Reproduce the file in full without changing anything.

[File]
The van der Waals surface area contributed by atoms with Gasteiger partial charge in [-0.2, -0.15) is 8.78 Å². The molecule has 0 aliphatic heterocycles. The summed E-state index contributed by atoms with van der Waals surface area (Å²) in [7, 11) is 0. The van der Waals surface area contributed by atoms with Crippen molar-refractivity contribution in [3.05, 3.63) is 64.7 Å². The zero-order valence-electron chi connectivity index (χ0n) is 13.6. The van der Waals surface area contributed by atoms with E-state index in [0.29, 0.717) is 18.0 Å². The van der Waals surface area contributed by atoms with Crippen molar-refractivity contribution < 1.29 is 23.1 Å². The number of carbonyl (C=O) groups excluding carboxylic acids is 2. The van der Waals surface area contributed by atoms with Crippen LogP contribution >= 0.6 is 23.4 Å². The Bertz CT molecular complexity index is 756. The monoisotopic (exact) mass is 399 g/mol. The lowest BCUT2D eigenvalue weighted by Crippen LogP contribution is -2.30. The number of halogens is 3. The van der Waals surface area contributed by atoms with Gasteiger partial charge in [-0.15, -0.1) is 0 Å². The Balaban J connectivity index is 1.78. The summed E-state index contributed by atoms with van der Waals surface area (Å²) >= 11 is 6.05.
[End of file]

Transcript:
The van der Waals surface area contributed by atoms with Gasteiger partial charge in [-0.2, -0.15) is 8.78 Å². The molecule has 0 aliphatic heterocycles. The summed E-state index contributed by atoms with van der Waals surface area (Å²) in [7, 11) is 0. The van der Waals surface area contributed by atoms with Crippen molar-refractivity contribution in [3.05, 3.63) is 64.7 Å². The zero-order valence-electron chi connectivity index (χ0n) is 13.6. The van der Waals surface area contributed by atoms with E-state index in [0.29, 0.717) is 18.0 Å². The van der Waals surface area contributed by atoms with Crippen molar-refractivity contribution < 1.29 is 23.1 Å². The number of carbonyl (C=O) groups excluding carboxylic acids is 2. The van der Waals surface area contributed by atoms with Crippen LogP contribution >= 0.6 is 23.4 Å². The Bertz CT molecular complexity index is 756. The monoisotopic (exact) mass is 399 g/mol. The lowest BCUT2D eigenvalue weighted by Crippen LogP contribution is -2.30. The number of halogens is 3. The van der Waals surface area contributed by atoms with Gasteiger partial charge in [-0.15, -0.1) is 0 Å². The Balaban J connectivity index is 1.78. The summed E-state index contributed by atoms with van der Waals surface area (Å²) >= 11 is 6.05.